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IHS World Petrochemical Conference 2013 The global renaissance for chemicals
10:45 AM MDT | March 19, 2013
A record crowd of more than 1,200 will meet in Houston this week at the annual IHS World Petrochemical Conference (WPC), the largest gathering of its kind. The meeting focus this year is on the changing global chemicals landscape, as feedstocks drive production economics and demand is driven by global dynamics.
Feedstocks are a dominant portion of overall production cash costs, Gary Adams, chief advisor at IHS Chemical, will tell attendees at WPC. Units that cannot be supplied competitive feedstocks are being closed and plants are being constructed in locations better positioned to supply rapid growth markets. By 2018, IHS expects basic chemical and plastics production to expand to over 950 million m.t./year, a gain of 5%/year.
Demand for basic petrochemicals and plastics has expanded by 4.5%/year since 1990. Growth was slower in 2012, but IHS Chemical forecasts a rebound to 5.8% by 2014 and a slowdown again after that as demand matures.
The cyclical nature of the industry is changing as demand from areas such as China surges. China accounted for 60% of basic chemicals demand growth in 2012, which overall was only 2.7%.
Weak conditions still prevail, but Asia growth will be strong and the outlook for Latin America is positive, based on new raw materials and a strong workforce.
Western Europe, meanwhile, has limited upside, although strong logistics will extend the life of well-placed assets, Adams says.
In the United States, shale has provided a strong advantage, and there is high incentive for integrated investments in olefins and also in vinyls, where low-cost electricity for chlor-alkali is an added bonus. Almost $100 billion in capital investment is likely by 2030 based on advantaged gas-based feedstock supplies.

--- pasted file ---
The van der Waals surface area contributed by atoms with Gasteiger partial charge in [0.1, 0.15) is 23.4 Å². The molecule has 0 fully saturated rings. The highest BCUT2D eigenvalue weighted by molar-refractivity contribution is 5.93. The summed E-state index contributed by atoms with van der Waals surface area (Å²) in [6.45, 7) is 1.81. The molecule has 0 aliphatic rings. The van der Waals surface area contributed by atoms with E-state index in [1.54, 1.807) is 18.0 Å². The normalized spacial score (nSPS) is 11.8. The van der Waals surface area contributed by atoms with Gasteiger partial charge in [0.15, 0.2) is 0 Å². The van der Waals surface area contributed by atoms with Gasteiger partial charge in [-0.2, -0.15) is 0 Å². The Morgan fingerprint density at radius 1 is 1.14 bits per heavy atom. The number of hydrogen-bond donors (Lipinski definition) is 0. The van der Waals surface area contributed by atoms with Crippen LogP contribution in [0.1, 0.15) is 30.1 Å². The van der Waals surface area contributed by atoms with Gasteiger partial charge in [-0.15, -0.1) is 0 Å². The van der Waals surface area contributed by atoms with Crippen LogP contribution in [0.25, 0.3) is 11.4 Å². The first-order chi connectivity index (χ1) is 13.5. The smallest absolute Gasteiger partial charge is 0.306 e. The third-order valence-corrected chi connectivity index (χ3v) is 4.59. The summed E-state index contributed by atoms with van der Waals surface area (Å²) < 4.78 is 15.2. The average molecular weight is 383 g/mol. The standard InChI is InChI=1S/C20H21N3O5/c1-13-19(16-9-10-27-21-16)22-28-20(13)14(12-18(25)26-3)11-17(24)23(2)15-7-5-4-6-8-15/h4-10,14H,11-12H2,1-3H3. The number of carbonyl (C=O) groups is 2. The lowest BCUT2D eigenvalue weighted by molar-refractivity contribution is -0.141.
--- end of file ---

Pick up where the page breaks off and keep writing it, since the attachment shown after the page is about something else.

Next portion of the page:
Refinery-related products, meanwhile, will struggle to compete with imports.
Looking forward, China has become the manufacturing center of the world and the dominant player in core sectors such as textiles and electronics. Demand from the so-called BRICs—Brazil, Russia, India, and China—is more than 50% of total growth since 2010.
Investment in biobased chemicals will total tens of billions of dollars through 2025, forecasts Dave Witte, senior v.p./chemicals at IHS and general manager of IHS Chemical.
Projects and technology development are likely to be supported by careful investors—but in a world of strong commodity chemical economics, there are risks that must be managed carefully.There is growing dislocation between resource-rich countries and regions where demand is strongest, creating a growing focus on supply chain fundamentals. Significant investment in logistics and infrastructure is planned.
Industry is emerging from downturn that began in 2008 and the cycle peak in 2017. Profits are not evenly distributed and those with advantaged feedstocks will enjoy earnings 20–40% higher than marginal or high-cost producers, Witte adds.
Reports from WPC 2013 can be found on chemweek .com and in future issues.